Al Idian

Why Use Analogies in Software Teams?


Software developers and technologists are often afforded the time to learn niche and complex material through study and deep interaction. Many times, it is simply part of the job to wrestle with obtuse concepts and systems in the process of delivering something of value to the company or organization. This learning can come from deliberate study or merely from doing regular work duties, such as creating or maintaining a computer program or system.

Colleagues in other roles, like managers, directors, and analysts, might not be provided the same opportunities to gain the specific knowledge developers pick up as part of the job. As a result, developers often become the natural subject matter experts on the things they work on.

As the technical experts, software developers are counted on to provide insight into the behaviour and effects of software systems. This is often not an easy task. Understanding how an application or a system works internally may require specialized knowledge that non-developers cannot be expected to pick up within a short conversation or meeting.

The question then is: How can developers provide stakeholders just enough information to minimize complexity and yet allow them to understand important details and make informed decisions?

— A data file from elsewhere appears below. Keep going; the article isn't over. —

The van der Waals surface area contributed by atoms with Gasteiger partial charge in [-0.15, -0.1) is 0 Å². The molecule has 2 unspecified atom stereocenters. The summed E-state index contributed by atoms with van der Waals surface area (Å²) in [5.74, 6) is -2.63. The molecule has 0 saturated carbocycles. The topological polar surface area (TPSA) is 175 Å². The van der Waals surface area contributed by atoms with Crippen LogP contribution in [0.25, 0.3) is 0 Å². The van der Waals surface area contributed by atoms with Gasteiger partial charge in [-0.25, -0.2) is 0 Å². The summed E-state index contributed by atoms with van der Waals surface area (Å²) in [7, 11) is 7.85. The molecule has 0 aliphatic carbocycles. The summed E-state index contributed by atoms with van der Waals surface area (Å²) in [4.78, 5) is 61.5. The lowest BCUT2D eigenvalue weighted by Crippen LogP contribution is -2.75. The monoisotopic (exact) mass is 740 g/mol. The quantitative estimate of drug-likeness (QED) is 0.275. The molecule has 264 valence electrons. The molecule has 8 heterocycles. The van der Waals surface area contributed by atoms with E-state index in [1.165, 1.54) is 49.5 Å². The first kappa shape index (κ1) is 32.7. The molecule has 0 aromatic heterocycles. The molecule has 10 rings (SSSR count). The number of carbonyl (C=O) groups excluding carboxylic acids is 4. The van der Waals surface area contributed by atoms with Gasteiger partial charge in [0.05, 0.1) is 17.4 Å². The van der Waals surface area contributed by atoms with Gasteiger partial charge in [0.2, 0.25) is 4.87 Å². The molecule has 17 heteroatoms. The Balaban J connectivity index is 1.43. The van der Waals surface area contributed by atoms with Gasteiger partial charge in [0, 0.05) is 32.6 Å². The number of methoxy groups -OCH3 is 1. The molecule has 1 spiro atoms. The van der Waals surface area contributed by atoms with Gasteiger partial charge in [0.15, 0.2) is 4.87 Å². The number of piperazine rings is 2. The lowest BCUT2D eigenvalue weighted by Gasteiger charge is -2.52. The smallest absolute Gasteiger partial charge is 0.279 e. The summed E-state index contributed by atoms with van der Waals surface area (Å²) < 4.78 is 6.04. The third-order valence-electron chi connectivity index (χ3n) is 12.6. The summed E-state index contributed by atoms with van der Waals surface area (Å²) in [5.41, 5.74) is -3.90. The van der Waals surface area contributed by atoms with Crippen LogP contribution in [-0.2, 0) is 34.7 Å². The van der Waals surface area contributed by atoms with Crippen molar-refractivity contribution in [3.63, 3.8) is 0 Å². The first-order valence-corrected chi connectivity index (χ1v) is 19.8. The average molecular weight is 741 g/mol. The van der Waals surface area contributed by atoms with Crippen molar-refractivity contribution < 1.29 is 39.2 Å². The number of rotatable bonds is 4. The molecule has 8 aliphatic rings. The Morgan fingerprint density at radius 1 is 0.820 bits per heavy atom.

Fortunately, as a matter of necessity, any good programmer is already intimately familiar with managing complexity. A pervasive Computer Science concept that comes to mind is abstraction, which involves “filtering out — essentially, ignoring — the characteristics that we don’t need in order to concentrate on those that we do.” (BBC).

In programming, constructs like functions, classes, libraries, and APIs are all created as a means to reduce complexity while allowing informed interaction. In conversation and writing, analogies take a similar role. Analogies convey the rough shape of an idea by comparing it to something already familiar to the recipient. The good use of analogy is a tool developers can use to communicate the important bits of information to stakeholders in a way that is easy to understand and reason about.

Of course, all analogies break down — and so they are not meant to take the place of technical descriptions or documentation. But in situations where time and energy is constrained such that people cannot be expected to pour swathes of time into reading documentation, good analogies are often sufficient.